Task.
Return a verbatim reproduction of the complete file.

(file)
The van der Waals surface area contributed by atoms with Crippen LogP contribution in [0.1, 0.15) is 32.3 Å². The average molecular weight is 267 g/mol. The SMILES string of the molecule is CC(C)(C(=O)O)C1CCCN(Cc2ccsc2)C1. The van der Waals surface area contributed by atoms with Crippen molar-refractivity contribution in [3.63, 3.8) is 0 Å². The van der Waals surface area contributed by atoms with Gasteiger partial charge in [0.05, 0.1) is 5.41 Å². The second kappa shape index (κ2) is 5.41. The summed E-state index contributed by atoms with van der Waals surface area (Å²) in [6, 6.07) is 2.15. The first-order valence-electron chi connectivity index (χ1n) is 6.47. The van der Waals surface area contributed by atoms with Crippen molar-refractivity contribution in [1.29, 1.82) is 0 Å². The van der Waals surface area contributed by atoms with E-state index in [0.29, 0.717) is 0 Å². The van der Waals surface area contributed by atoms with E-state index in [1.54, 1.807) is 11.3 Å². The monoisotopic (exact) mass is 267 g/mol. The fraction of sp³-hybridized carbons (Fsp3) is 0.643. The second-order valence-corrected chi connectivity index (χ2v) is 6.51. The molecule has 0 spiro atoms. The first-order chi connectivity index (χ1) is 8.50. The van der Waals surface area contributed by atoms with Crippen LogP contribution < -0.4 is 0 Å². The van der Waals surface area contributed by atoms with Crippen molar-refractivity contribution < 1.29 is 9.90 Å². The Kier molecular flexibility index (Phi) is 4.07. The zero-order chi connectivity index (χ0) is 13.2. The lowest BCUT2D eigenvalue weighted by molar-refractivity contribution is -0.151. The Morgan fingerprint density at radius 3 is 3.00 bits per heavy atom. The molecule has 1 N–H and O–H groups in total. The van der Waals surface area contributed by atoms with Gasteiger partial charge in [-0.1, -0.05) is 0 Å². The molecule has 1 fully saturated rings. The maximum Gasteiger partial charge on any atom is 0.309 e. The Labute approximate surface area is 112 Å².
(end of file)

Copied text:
The van der Waals surface area contributed by atoms with Crippen LogP contribution in [0.1, 0.15) is 32.3 Å². The average molecular weight is 267 g/mol. The SMILES string of the molecule is CC(C)(C(=O)O)C1CCCN(Cc2ccsc2)C1. The van der Waals surface area contributed by atoms with Crippen molar-refractivity contribution in [3.63, 3.8) is 0 Å². The van der Waals surface area contributed by atoms with Gasteiger partial charge in [0.05, 0.1) is 5.41 Å². The second kappa shape index (κ2) is 5.41. The summed E-state index contributed by atoms with van der Waals surface area (Å²) in [6, 6.07) is 2.15. The first-order valence-electron chi connectivity index (χ1n) is 6.47. The van der Waals surface area contributed by atoms with Crippen molar-refractivity contribution in [1.29, 1.82) is 0 Å². The van der Waals surface area contributed by atoms with E-state index in [0.29, 0.717) is 0 Å². The van der Waals surface area contributed by atoms with E-state index in [1.54, 1.807) is 11.3 Å². The monoisotopic (exact) mass is 267 g/mol. The fraction of sp³-hybridized carbons (Fsp3) is 0.643. The second-order valence-corrected chi connectivity index (χ2v) is 6.51. The molecule has 0 spiro atoms. The first-order chi connectivity index (χ1) is 8.50. The van der Waals surface area contributed by atoms with Crippen LogP contribution < -0.4 is 0 Å². The van der Waals surface area contributed by atoms with Crippen molar-refractivity contribution < 1.29 is 9.90 Å². The Kier molecular flexibility index (Phi) is 4.07. The zero-order chi connectivity index (χ0) is 13.2. The lowest BCUT2D eigenvalue weighted by molar-refractivity contribution is -0.151. The Morgan fingerprint density at radius 3 is 3.00 bits per heavy atom. The molecule has 1 N–H and O–H groups in total. The van der Waals surface area contributed by atoms with Gasteiger partial charge in [-0.1, -0.05) is 0 Å². The molecule has 1 fully saturated rings. The maximum Gasteiger partial charge on any atom is 0.309 e. The Labute approximate surface area is 112 Å².